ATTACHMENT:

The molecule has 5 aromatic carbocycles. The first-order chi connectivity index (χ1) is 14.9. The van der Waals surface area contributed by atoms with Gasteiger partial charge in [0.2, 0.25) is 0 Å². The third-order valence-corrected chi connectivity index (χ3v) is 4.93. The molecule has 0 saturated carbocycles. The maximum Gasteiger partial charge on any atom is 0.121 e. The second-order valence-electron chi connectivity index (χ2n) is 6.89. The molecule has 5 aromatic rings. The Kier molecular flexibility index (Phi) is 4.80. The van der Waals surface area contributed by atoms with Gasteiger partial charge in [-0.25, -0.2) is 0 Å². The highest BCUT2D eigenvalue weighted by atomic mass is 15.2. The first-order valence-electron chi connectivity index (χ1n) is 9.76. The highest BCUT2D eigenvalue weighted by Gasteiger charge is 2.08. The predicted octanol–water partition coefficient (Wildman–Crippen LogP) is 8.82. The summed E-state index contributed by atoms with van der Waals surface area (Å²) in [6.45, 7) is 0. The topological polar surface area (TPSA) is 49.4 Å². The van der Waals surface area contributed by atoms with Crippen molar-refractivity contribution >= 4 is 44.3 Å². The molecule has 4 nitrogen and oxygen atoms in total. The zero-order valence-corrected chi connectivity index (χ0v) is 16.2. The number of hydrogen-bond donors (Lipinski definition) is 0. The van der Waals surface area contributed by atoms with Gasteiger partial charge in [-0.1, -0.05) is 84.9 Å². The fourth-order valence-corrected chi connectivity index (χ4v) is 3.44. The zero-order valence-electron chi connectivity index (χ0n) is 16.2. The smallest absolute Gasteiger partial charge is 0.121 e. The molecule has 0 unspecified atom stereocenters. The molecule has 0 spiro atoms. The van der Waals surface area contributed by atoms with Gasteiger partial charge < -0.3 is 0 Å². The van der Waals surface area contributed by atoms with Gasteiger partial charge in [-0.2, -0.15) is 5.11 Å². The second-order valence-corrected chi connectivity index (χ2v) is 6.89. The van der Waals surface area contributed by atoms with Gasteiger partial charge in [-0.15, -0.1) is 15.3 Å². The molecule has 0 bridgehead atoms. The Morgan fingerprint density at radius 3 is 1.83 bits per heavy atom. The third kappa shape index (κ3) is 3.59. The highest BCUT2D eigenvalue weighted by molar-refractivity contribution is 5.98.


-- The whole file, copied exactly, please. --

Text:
The molecule has 5 aromatic carbocycles. The first-order chi connectivity index (χ1) is 14.9. The van der Waals surface area contributed by atoms with Gasteiger partial charge in [0.2, 0.25) is 0 Å². The third-order valence-corrected chi connectivity index (χ3v) is 4.93. The molecule has 0 saturated carbocycles. The maximum Gasteiger partial charge on any atom is 0.121 e. The second-order valence-electron chi connectivity index (χ2n) is 6.89. The molecule has 5 aromatic rings. The Kier molecular flexibility index (Phi) is 4.80. The van der Waals surface area contributed by atoms with Gasteiger partial charge in [-0.25, -0.2) is 0 Å². The highest BCUT2D eigenvalue weighted by atomic mass is 15.2. The first-order valence-electron chi connectivity index (χ1n) is 9.76. The highest BCUT2D eigenvalue weighted by Gasteiger charge is 2.08. The predicted octanol–water partition coefficient (Wildman–Crippen LogP) is 8.82. The summed E-state index contributed by atoms with van der Waals surface area (Å²) in [6.45, 7) is 0. The topological polar surface area (TPSA) is 49.4 Å². The van der Waals surface area contributed by atoms with Crippen molar-refractivity contribution >= 4 is 44.3 Å². The molecule has 4 nitrogen and oxygen atoms in total. The zero-order valence-corrected chi connectivity index (χ0v) is 16.2. The number of hydrogen-bond donors (Lipinski definition) is 0. The van der Waals surface area contributed by atoms with Gasteiger partial charge in [-0.1, -0.05) is 84.9 Å². The fourth-order valence-corrected chi connectivity index (χ4v) is 3.44. The zero-order valence-electron chi connectivity index (χ0n) is 16.2. The smallest absolute Gasteiger partial charge is 0.121 e. The molecule has 0 unspecified atom stereocenters. The molecule has 0 spiro atoms. The van der Waals surface area contributed by atoms with Gasteiger partial charge < -0.3 is 0 Å². The van der Waals surface area contributed by atoms with Gasteiger partial charge in [-0.2, -0.15) is 5.11 Å². The second-order valence-corrected chi connectivity index (χ2v) is 6.89. The van der Waals surface area contributed by atoms with Gasteiger partial charge in [-0.15, -0.1) is 15.3 Å². The molecule has 0 bridgehead atoms. The Morgan fingerprint density at radius 3 is 1.83 bits per heavy atom. The third kappa shape index (κ3) is 3.59. The highest BCUT2D eigenvalue weighted by molar-refractivity contribution is 5.98.